German football has 'enormous responsibility' says Neuer

Berlin (AFP) –


Germany captain Manuel Neuer says Bundesliga footballers have an "enormous responsibility" after the league was given permission on Wednesday to restart from mid May.

German Chancellor Angela Merkel gave the go-ahead for the Bundesliga to resume behind closed doors, amid strict hygiene measures and regular testing of players.

The DFL is expected to set a restart date - most likely May 16 or the weekend after - following a video conference meeting on Thursday.

The Bundesliga will then become the first of Europe's top five leagues to restart.

"People will be looking at us from other European countries, indeed all over the world," Neuer told Frankfurt-based newspaper FAZ.

"This is an enormous responsibility for us, which we must be aware of with every fiber. It is now up to us."

The DFL has drawn up detailed plans to restart and Neuer, captain and goalkeeper of defending champions Bayern Munich, sees the medical concept as the "best possible" way forward.

"Now it is up to each individual at each club to bring this concept to life in a disciplined manner."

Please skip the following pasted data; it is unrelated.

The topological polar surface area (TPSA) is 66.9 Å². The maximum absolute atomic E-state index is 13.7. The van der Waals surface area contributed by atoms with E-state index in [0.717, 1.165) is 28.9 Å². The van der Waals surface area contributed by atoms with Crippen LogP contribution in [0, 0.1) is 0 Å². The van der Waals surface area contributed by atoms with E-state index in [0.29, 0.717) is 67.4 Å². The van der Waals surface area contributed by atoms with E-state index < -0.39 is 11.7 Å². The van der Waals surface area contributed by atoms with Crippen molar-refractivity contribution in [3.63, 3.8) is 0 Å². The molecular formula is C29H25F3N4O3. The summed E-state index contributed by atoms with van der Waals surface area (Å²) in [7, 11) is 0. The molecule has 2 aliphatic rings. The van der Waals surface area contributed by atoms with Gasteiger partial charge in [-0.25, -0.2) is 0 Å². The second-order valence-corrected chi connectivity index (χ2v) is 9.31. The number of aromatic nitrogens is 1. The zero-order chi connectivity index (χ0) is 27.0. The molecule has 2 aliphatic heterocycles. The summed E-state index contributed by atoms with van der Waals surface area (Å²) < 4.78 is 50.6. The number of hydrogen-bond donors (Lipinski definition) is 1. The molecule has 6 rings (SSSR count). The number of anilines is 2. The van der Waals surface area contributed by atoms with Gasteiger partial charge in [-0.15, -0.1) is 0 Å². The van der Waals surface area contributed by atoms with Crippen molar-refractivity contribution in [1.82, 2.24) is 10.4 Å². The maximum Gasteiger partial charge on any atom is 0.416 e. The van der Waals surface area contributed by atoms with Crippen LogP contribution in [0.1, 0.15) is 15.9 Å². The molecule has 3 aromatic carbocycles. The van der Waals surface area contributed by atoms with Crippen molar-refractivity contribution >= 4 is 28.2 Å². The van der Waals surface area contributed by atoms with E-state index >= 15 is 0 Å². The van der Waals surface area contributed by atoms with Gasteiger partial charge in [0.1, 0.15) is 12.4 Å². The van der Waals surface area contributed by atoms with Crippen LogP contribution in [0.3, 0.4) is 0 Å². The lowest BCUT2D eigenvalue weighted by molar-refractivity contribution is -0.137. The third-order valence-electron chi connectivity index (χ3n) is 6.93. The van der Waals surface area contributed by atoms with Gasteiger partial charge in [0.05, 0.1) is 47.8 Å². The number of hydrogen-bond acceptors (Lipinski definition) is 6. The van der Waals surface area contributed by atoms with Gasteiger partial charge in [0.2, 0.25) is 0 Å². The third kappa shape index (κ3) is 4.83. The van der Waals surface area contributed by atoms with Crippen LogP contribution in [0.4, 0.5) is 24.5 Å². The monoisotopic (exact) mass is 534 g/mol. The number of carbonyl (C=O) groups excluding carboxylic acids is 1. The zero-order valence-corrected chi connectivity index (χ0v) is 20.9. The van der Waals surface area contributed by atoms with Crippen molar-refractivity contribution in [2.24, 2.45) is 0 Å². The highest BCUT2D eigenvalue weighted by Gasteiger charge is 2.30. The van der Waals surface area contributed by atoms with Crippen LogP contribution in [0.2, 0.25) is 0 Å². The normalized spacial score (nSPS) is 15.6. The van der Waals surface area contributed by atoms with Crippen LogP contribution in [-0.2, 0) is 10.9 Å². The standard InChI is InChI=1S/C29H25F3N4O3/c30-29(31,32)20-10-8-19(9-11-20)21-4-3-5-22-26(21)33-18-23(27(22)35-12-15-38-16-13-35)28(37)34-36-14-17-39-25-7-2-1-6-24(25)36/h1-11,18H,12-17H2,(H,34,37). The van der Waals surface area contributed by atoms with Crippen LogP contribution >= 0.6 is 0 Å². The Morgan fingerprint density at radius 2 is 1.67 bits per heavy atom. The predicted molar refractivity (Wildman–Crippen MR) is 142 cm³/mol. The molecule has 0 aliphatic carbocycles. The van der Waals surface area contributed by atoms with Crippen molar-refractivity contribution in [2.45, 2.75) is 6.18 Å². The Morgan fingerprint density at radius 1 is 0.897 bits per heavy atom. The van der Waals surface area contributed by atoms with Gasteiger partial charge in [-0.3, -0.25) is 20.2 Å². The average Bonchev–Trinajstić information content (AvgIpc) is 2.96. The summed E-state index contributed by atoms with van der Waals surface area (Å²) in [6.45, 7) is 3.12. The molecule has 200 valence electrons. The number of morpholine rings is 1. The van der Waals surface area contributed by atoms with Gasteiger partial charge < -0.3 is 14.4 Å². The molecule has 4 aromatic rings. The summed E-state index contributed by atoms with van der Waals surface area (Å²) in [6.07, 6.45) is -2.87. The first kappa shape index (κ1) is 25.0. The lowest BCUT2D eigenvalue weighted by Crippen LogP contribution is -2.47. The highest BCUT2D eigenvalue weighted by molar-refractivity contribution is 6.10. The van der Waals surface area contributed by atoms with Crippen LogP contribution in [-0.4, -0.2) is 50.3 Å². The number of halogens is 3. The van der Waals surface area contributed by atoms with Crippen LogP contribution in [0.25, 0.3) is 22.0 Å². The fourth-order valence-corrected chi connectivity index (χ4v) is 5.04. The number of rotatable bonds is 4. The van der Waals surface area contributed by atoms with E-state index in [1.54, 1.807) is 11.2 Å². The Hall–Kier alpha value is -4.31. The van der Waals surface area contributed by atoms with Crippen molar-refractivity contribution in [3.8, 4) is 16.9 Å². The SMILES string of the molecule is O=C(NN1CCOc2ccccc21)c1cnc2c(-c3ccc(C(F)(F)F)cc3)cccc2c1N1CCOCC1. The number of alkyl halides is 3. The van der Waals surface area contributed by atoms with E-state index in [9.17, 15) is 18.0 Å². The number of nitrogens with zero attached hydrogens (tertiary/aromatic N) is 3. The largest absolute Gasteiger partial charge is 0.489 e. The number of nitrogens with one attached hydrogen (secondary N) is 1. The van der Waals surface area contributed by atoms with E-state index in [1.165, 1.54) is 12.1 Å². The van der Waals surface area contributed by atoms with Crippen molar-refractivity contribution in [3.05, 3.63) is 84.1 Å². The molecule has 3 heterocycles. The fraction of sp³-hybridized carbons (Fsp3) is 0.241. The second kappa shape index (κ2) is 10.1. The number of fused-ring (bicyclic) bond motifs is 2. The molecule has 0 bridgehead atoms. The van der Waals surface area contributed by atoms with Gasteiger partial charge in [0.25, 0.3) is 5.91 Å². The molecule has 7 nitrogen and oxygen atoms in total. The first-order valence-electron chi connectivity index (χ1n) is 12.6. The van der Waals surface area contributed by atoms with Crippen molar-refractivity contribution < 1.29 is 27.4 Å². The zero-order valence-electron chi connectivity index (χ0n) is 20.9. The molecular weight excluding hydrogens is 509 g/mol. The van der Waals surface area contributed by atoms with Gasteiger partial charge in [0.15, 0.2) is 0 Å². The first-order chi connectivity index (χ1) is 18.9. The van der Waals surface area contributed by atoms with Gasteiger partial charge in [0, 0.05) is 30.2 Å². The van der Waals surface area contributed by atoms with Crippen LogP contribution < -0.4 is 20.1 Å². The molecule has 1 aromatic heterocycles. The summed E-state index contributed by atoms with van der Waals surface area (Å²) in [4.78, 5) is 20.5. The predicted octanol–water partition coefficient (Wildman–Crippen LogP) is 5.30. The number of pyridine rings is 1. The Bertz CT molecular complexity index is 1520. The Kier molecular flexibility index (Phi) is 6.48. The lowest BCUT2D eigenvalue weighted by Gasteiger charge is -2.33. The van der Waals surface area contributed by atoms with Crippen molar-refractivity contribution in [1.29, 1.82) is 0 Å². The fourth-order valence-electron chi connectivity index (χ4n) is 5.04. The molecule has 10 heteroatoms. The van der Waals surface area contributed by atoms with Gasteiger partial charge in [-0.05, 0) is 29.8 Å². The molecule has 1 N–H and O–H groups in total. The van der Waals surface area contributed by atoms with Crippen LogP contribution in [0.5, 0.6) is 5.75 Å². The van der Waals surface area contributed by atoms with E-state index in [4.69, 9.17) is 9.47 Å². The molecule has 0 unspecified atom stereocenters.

He said the players must ensure the league returns successfully.

"We are particularly responsible for tens of thousands of jobs in diverse industries that live with, and through, football," Neuer added.

"And we are responsible for all those fans for whom football is a big part of their lives."

Bayern were four points clear - and chasing an eighth league title - when the Bundesliga halted on March 13.

There is fierce debate whether league football should resume amid the pandemic which has so far claimed around 7,000 lives in Germany.

Hertha Berlin striker Salomon Kalou was suspended by his club on Monday and slammed by politicians for shaking hands with team-mates in a video, flaunting social distancing guidelines.

In the wake of the Kalou incident, Neuer, a four-time world goalkeeper of the year, said it should be a "warning sign" to all pro footballers.

Neuer conjured images of Germany's victory in the 2014 World Cup final at Rio de Janiero's Maracana Stadium to make his point.

"We were the darlings of an entire nation when we became world champions at the Maracana Stadium in Rio de Janeiro on 13 July 2014," he said.

"Now we're wearing a different jersey: that of our social role models."